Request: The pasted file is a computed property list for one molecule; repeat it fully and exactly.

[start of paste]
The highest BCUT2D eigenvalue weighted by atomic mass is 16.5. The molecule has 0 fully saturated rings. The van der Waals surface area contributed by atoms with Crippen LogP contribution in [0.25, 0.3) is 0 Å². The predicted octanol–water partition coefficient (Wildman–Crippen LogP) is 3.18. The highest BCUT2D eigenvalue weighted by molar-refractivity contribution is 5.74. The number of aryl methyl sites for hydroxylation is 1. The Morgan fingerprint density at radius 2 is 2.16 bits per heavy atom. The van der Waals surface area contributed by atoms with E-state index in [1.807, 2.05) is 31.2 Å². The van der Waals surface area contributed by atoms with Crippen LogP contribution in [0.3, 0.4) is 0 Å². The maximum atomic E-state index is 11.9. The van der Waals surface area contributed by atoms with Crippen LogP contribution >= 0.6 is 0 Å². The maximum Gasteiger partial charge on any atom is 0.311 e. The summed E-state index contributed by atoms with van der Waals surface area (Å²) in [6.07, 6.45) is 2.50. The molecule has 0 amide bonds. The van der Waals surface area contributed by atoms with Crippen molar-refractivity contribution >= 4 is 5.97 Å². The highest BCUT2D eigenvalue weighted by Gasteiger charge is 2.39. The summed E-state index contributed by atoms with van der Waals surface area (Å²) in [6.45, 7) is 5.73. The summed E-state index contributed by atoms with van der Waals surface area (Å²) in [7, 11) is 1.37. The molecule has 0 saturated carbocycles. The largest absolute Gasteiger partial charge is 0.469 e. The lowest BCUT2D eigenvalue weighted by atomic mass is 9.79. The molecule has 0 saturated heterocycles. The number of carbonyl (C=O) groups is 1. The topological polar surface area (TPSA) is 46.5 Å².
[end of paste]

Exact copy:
The highest BCUT2D eigenvalue weighted by atomic mass is 16.5. The molecule has 0 fully saturated rings. The van der Waals surface area contributed by atoms with Crippen LogP contribution in [0.25, 0.3) is 0 Å². The predicted octanol–water partition coefficient (Wildman–Crippen LogP) is 3.18. The highest BCUT2D eigenvalue weighted by molar-refractivity contribution is 5.74. The number of aryl methyl sites for hydroxylation is 1. The Morgan fingerprint density at radius 2 is 2.16 bits per heavy atom. The van der Waals surface area contributed by atoms with E-state index in [1.807, 2.05) is 31.2 Å². The van der Waals surface area contributed by atoms with Crippen LogP contribution in [0.3, 0.4) is 0 Å². The maximum atomic E-state index is 11.9. The van der Waals surface area contributed by atoms with Crippen LogP contribution >= 0.6 is 0 Å². The maximum Gasteiger partial charge on any atom is 0.311 e. The summed E-state index contributed by atoms with van der Waals surface area (Å²) in [6.07, 6.45) is 2.50. The molecule has 0 amide bonds. The van der Waals surface area contributed by atoms with Crippen molar-refractivity contribution >= 4 is 5.97 Å². The highest BCUT2D eigenvalue weighted by Gasteiger charge is 2.39. The summed E-state index contributed by atoms with van der Waals surface area (Å²) in [6.45, 7) is 5.73. The summed E-state index contributed by atoms with van der Waals surface area (Å²) in [7, 11) is 1.37. The molecule has 0 saturated carbocycles. The largest absolute Gasteiger partial charge is 0.469 e. The lowest BCUT2D eigenvalue weighted by atomic mass is 9.79. The molecule has 0 saturated heterocycles. The number of carbonyl (C=O) groups is 1. The topological polar surface area (TPSA) is 46.5 Å².